Not to mention in the year I've been doing all this stuff in a (supposed) effort to do what they say you 'should' do so my work will be more attractive to agents and publishers, the less I've been actually writing. Yes I've had a lot of health crud get in the way too but overall, even when I was basically completely blind in 08 and 09 I wrote more than I have this past year.

    That has to stop.

    So I'm thinking of going Dickinson in the extreme. Then maybe someday when my book is finished (the one that I know has a shot) people will see it and a handful of people passing by a bookstore will smile and say 'crazy chick, used to blog a lot about bakery'. lucky for me, though, most people will never have heard of me and so they will judge me on what I should be judged by as a writer- my book.

    Not my Tweets. Not my FB 'likes'.

    The words.

    hugs to you, as ever.

  11. Michelle, that was a nice thing to read, it made my day. Thanks. :)
    PS. I blogged about you today. (sort of.)

    Domey, I remember an earlier post where you mentioned putting what's important first. I poor memory cannot recall the details, but I believe happiness first sounds familiar.

  12. Remember, people often forget to lock the front door.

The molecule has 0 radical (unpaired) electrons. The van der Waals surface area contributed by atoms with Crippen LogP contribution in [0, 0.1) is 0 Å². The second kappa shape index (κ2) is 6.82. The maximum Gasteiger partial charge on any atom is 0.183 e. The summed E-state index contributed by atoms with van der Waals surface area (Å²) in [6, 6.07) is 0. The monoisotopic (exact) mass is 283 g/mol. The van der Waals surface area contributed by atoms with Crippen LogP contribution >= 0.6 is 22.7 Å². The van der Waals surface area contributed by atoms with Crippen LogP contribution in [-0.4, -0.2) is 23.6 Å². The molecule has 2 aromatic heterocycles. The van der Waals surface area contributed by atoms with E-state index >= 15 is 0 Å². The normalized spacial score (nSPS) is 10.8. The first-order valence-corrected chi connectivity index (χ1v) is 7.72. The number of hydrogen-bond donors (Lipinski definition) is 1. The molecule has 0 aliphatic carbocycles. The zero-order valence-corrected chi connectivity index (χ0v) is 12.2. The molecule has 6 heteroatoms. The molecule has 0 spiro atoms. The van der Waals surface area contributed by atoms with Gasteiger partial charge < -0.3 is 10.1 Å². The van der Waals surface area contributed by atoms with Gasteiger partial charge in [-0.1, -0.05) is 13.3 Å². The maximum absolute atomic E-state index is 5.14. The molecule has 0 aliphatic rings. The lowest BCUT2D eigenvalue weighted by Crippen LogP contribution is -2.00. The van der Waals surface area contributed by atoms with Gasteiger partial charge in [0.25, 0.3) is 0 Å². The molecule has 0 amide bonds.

13. Bru, And don't forget these decisions you make can be temporary if you want them to be. That's always comforting to me. Some people say that what we say on the internet is permanent. I have a feeling they're not that permanent. Making yourself visible would be pretty easy if they were!

    Charlie, happiness is an important thing to me. Emotion of any sort is pretty cool, isn't it? :) stumped me. Care to elaborate?

  14. As much as I like technology, I also know its limitations. When I built websites I had to remind clients time and again that websites aren't self-promoting.

    The chances are that even with a regular publishing deal you won't get much help with publicity beyond them sedning out review copies.

    I've dipped my toe in the self-publishing pond and haven't regretted it, but as you say, all these things are to be approached and used according to your ability and your time.